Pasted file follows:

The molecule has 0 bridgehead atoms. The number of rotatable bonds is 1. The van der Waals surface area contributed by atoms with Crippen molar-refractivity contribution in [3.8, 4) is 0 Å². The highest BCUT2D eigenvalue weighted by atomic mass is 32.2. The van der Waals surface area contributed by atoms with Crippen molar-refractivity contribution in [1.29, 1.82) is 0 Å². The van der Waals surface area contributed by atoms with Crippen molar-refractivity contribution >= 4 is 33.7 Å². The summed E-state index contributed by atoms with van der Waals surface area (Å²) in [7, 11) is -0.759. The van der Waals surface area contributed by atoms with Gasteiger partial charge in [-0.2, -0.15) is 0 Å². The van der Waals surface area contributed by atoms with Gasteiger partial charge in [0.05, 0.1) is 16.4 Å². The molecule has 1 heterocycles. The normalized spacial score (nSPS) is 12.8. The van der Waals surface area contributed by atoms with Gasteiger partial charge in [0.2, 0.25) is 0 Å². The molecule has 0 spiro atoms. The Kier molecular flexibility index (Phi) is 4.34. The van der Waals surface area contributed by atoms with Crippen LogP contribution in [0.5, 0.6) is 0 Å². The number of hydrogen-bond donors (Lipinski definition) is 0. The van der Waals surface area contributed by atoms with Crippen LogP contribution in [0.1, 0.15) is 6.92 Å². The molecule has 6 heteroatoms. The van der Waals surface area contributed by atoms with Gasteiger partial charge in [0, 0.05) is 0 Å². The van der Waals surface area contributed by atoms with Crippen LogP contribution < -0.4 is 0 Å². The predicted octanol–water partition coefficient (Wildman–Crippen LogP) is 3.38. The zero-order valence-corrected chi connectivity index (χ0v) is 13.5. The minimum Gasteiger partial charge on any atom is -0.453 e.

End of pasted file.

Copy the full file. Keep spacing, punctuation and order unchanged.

The molecule has 0 bridgehead atoms. The number of rotatable bonds is 1. The van der Waals surface area contributed by atoms with Crippen molar-refractivity contribution in [3.8, 4) is 0 Å². The highest BCUT2D eigenvalue weighted by atomic mass is 32.2. The van der Waals surface area contributed by atoms with Crippen molar-refractivity contribution in [1.29, 1.82) is 0 Å². The van der Waals surface area contributed by atoms with Crippen molar-refractivity contribution >= 4 is 33.7 Å². The summed E-state index contributed by atoms with van der Waals surface area (Å²) in [7, 11) is -0.759. The van der Waals surface area contributed by atoms with Gasteiger partial charge in [-0.2, -0.15) is 0 Å². The van der Waals surface area contributed by atoms with Gasteiger partial charge in [0.05, 0.1) is 16.4 Å². The molecule has 1 heterocycles. The normalized spacial score (nSPS) is 12.8. The van der Waals surface area contributed by atoms with Gasteiger partial charge in [0.2, 0.25) is 0 Å². The molecule has 0 spiro atoms. The Kier molecular flexibility index (Phi) is 4.34. The van der Waals surface area contributed by atoms with Crippen LogP contribution in [0.5, 0.6) is 0 Å². The number of hydrogen-bond donors (Lipinski definition) is 0. The van der Waals surface area contributed by atoms with Crippen LogP contribution in [0.1, 0.15) is 6.92 Å². The molecule has 6 heteroatoms. The van der Waals surface area contributed by atoms with Gasteiger partial charge in [0, 0.05) is 0 Å². The van der Waals surface area contributed by atoms with Crippen LogP contribution < -0.4 is 0 Å². The predicted octanol–water partition coefficient (Wildman–Crippen LogP) is 3.38. The zero-order valence-corrected chi connectivity index (χ0v) is 13.5. The minimum Gasteiger partial charge on any atom is -0.453 e.